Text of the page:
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Navigating our way through a new era of fundraising

Lara Jukes is the Director of Development at The Institute of Cancer Research, London. Here she shares her personal thoughts on the impact the coronavirus pandemic has had on the charity, the life-saving research it supports, and those who benefit from it.

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Our researchers in the laboratory wearing Alice's Arc face coverings during Childhood Cancer Awareness Month

We’re all in uncharted territory – this new age of video calling, mask wearing, hand washing and social distancing has changed our lives so much. Many of us have lost friends and family to this terrible virus and, even if we’ve been fortunate enough to escape its touch, our lives and plans have been disrupted – work, weddings, holidays, so much that we once took for granted.

One of the hardest parts is not knowing what lies ahead – not being able to plan for the future with confidence. None of us knows if this is the new normal or life as we knew it will suddenly return. But, if you’re living with cancer, this isn’t a new feeling – particularly if your cancer is at an advanced stage.

Facing up to uncertainty

A cancer diagnosis can throw your plans up in the air, leaving you with a fear of the unknown. Cancer can cause an uncertain future – forcing patients to live from month to month, scan to scan, appointment to appointment, waiting to hear if a treatment has worked, or has stopped working.

Cancer patients have shared some of their fears with us – not knowing if they will see their children grow up, or be around for their big milestones, not knowing if they can go on their dream holiday because of treatment. Time lived well is important for everyone but it’s impossible to take it for granted, if you’re living with incurable cancer.

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Mother of two, Sally, is living with stage 4 melanoma and one of the voices of our recent fundraising appeal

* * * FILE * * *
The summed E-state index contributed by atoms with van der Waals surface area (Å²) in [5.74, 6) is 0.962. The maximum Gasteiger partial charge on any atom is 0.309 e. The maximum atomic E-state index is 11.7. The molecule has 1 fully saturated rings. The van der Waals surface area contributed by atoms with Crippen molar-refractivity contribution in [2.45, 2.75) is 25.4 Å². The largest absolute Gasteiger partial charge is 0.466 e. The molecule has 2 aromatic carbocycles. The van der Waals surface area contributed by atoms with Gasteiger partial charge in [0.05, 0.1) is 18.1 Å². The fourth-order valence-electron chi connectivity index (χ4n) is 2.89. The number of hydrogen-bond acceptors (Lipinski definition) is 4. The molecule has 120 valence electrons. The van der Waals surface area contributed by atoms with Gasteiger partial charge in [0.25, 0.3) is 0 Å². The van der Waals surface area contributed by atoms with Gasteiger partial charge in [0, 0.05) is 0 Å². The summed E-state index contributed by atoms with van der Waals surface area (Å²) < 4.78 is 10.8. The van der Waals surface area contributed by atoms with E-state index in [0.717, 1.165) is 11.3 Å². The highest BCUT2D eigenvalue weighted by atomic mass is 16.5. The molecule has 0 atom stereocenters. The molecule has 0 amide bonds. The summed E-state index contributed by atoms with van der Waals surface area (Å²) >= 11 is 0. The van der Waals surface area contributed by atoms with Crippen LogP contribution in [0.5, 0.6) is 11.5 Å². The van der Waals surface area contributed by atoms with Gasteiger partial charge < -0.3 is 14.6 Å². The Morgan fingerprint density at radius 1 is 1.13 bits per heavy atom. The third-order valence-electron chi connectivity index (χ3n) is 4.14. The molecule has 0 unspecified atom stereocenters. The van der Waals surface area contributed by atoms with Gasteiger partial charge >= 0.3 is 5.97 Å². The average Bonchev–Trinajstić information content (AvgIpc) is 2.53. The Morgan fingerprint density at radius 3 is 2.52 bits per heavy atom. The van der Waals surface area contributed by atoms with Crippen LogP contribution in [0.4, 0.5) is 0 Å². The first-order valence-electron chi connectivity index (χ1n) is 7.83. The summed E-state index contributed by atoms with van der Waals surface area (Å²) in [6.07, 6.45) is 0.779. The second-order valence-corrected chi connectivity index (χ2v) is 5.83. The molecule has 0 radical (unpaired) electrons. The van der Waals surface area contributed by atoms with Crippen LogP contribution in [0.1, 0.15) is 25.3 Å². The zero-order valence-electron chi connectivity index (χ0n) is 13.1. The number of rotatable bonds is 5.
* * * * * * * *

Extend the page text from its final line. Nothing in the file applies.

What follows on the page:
If there’s one positive to take from it, this crisis has caused many of us to reflect on what we value and what’s important in our lives. For me, and I imagine for countless others, it’s helped reinforce the need to make the most of life and take pleasure in quite simple things.

We’ve all had to spend time apart from loved ones. We’ve not been able to spend time doing the things we love. We’ve had to spend less time face to face, and more time screen to screen. It’s made me even more committed to making a difference for people with cancer – and helping to support our scientists who are making the discoveries that will make that difference.

Investing in patients’ futures

I’m driven by a deep belief that research is an investment in improving the future for cancer patients. We’re building that future now – our visionary research could mean a future where even those with advanced cancer will be able to live well for so much longer with their disease.

However, due to COVID-19, many of our scientists had to step away from their lab benches. Each one of them knows the potential impact of their work, which makes it all the more difficult to put that pipette down or step back from the microscope – it’s been devastating for them to take time away from a cause to which they’re so dedicated.


Lara Jukes at a Supporter Afternoon Tea event last year, which was cancelled this year due to the coronavirus pandemic

As a research institute, we now face serious threats to our income as research funding is cut and, as a charity, we are suffering because so many fundraising events have had to be cancelled. While so many are focusing on tackling COVID-19, we cannot take one eye off cancer, and risk cancer patients being left behind.

We may have had to put our lives or work on pause for COVID-19, but cancer has not been doing the same. Our own modelling research has shown that the coronavirus will have a huge impact on cancer diagnosis and treatment – our discoveries will be needed more than ever in the years to come.

Kick-starting our research

We recently launched our major ‘kick-start’ fundraising appeal to help our scientists make up for the many valuable research hours lost. We don’t want this pandemic to damage our long-term progress and delay any discoveries that might help give more time to people living with cancer.

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Professor Udai Banerji who has spent time on the NHS frontline during the coronavirus crisis

We are all so touched by the support we’ve had so far from you – and so many of our scientists have also been inspired to help fundraise for each other’s vital research, whether it’s been through feats of endurance or artistic endeavour. But our work is not yet done – we need to raise more crucial funds for our research, if we are going to ensure our scientists are as supported as possible to make up for the time they have lost to COVID-19.

While uncertainty and keeping physically distanced from one another may have become the norm, it is my hope that we can all come together to support research that will help bring some certainty to the lives of people with cancer and ensure they are able to have as much time as possible with loved ones.

Thank you for continuing to help us make the discoveries that defeat cancer.

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